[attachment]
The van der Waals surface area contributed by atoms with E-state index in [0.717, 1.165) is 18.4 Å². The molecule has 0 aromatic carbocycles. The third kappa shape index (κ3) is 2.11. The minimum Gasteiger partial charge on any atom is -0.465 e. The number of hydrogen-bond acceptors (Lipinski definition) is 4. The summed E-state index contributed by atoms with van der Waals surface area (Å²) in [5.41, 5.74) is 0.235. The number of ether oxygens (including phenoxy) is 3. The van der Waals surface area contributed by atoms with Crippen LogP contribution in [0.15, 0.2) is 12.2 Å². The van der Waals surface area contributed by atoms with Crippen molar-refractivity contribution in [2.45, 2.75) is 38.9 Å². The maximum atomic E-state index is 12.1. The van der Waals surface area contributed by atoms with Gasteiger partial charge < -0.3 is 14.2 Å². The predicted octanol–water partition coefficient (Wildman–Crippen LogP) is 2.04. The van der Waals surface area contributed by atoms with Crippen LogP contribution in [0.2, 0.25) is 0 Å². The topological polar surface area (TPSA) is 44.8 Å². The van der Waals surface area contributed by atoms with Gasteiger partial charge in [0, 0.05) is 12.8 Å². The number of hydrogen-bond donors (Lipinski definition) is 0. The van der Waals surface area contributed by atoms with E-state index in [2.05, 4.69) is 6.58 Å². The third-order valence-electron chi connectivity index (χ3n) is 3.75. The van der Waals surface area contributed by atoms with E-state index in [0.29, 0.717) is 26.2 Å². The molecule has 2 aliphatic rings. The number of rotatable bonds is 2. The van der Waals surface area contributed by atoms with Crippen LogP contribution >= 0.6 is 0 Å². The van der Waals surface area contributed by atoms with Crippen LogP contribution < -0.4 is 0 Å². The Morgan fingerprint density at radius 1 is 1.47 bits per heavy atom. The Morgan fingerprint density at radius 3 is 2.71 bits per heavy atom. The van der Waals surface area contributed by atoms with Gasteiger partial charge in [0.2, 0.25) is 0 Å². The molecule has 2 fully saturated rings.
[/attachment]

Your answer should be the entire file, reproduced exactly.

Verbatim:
The van der Waals surface area contributed by atoms with E-state index in [0.717, 1.165) is 18.4 Å². The molecule has 0 aromatic carbocycles. The third kappa shape index (κ3) is 2.11. The minimum Gasteiger partial charge on any atom is -0.465 e. The number of hydrogen-bond acceptors (Lipinski definition) is 4. The summed E-state index contributed by atoms with van der Waals surface area (Å²) in [5.41, 5.74) is 0.235. The number of ether oxygens (including phenoxy) is 3. The van der Waals surface area contributed by atoms with Crippen LogP contribution in [0.15, 0.2) is 12.2 Å². The van der Waals surface area contributed by atoms with Crippen molar-refractivity contribution in [2.45, 2.75) is 38.9 Å². The maximum atomic E-state index is 12.1. The van der Waals surface area contributed by atoms with Gasteiger partial charge < -0.3 is 14.2 Å². The predicted octanol–water partition coefficient (Wildman–Crippen LogP) is 2.04. The van der Waals surface area contributed by atoms with Crippen LogP contribution in [0.2, 0.25) is 0 Å². The topological polar surface area (TPSA) is 44.8 Å². The van der Waals surface area contributed by atoms with Gasteiger partial charge in [0, 0.05) is 12.8 Å². The number of hydrogen-bond donors (Lipinski definition) is 0. The van der Waals surface area contributed by atoms with E-state index in [2.05, 4.69) is 6.58 Å². The third-order valence-electron chi connectivity index (χ3n) is 3.75. The van der Waals surface area contributed by atoms with E-state index in [0.29, 0.717) is 26.2 Å². The molecule has 2 aliphatic rings. The number of rotatable bonds is 2. The van der Waals surface area contributed by atoms with Crippen LogP contribution >= 0.6 is 0 Å². The van der Waals surface area contributed by atoms with Crippen LogP contribution < -0.4 is 0 Å². The Morgan fingerprint density at radius 1 is 1.47 bits per heavy atom. The Morgan fingerprint density at radius 3 is 2.71 bits per heavy atom. The van der Waals surface area contributed by atoms with Gasteiger partial charge in [0.2, 0.25) is 0 Å². The molecule has 2 fully saturated rings.